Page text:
------------------------- MS-DOS v6.22 Help: FDISK -------------------------
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Starts the Fdisk program, which configures a hard disk for use with MS-DOS.
Fdisk displays a series of menus to help you partition your hard disk(s) for
To start the Fdisk program, use the following syntax:
To display partition information without starting the Fdisk program, use the
following syntax:
    Displays an overview of the partition information of your computer's
    hard disk(s), without starting the Fdisk program.

Using Fdisk to partition a hard disk
You can use Fdisk for the following tasks:
*  Creating a primary MS-DOS partition

*  Creating an extended MS-DOS partition

*  Setting a partition to active

*  Deleting a partition

*  Displaying partition data

*  Selecting the next hard disk for partitioning, if a system has multiple
   hard disks
CAUTION:  Do not experiment with Fdisk. If you accidently delete a drive or
          partition, you will lose data from your hard disk.
Viewing partition information quickly and easily
To display an overview of your computer's partition information without
having to start the Fdisk program, use the /STATUS switch. If the /STATUS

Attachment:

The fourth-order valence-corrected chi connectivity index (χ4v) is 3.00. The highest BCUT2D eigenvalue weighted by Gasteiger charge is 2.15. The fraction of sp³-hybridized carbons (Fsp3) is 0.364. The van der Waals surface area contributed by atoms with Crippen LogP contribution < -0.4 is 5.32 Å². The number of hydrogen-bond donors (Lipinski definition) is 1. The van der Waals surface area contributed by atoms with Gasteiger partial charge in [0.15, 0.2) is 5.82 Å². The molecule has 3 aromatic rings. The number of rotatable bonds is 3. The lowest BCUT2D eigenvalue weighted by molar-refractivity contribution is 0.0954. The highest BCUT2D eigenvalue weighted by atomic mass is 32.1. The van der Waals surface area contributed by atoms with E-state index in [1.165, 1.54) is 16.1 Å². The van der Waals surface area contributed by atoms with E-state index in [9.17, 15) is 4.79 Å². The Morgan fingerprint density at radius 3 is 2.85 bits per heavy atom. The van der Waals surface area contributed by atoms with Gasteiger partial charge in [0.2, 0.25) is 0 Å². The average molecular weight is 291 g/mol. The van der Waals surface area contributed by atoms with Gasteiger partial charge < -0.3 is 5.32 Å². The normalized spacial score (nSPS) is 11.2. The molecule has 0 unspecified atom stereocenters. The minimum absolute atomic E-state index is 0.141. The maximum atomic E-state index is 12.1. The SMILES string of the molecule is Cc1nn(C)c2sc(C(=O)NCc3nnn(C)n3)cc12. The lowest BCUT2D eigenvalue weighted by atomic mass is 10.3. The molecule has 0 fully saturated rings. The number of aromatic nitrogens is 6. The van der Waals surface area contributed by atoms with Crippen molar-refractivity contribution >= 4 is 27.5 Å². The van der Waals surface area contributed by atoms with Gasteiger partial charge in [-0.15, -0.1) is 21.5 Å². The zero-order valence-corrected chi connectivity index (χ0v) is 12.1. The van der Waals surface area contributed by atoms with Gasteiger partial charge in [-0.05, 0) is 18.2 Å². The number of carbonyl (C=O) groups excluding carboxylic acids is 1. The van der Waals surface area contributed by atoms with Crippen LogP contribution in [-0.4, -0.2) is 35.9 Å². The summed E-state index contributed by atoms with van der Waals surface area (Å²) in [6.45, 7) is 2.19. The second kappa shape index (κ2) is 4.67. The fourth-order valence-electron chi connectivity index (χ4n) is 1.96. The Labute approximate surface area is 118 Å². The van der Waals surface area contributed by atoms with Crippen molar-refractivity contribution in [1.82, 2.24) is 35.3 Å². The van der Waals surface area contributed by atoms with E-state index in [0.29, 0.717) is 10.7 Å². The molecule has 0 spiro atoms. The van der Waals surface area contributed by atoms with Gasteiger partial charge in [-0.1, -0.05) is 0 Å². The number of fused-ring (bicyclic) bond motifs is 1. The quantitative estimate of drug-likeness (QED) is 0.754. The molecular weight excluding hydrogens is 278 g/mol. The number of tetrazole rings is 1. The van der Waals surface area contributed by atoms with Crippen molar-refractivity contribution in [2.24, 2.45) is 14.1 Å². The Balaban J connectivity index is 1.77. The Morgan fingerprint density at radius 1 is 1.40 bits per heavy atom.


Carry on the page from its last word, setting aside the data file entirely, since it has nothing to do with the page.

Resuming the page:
switch doesn't provide enough detail about your hard disk, then start the
Fdisk program without the /STATUS switch and choose option 4.
Changing the size of a partition
To change the size of a partition, you must actually delete the partition
and create a new one with a different size.
Maximum partition size
The maximum partition size is 2 gigabytes.
CAUTION:  Deleting a partition deletes all the data stored on that
Using Fdisk with SUBST
Fdisk does not work on a drive formed by using the SUBST command.
Limits of Fdisk
Fdisk does not work on a network or an Interlnk drive. Fdisk works only on
hard disks physically installed on your computer.
Fdisk and Compressed Drives
If your computer includes compressed drives, Fdisk does not display
information about those drives. A compressed disk drive exists on your
physical disk as a hidden, read-only system file called a compressed volume
file (CVF). The CVF is associated with a drive letter; you can then use the
files stored in that CVF. However, to Fdisk, the compressed volume file is
not a separate drive; it is a file just like any other file.

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Last update: June 14, 2000 06:20 EST by -vjf-
Content © 1997 Microsoft Corporation
All else © 2000 Vernon J Frazee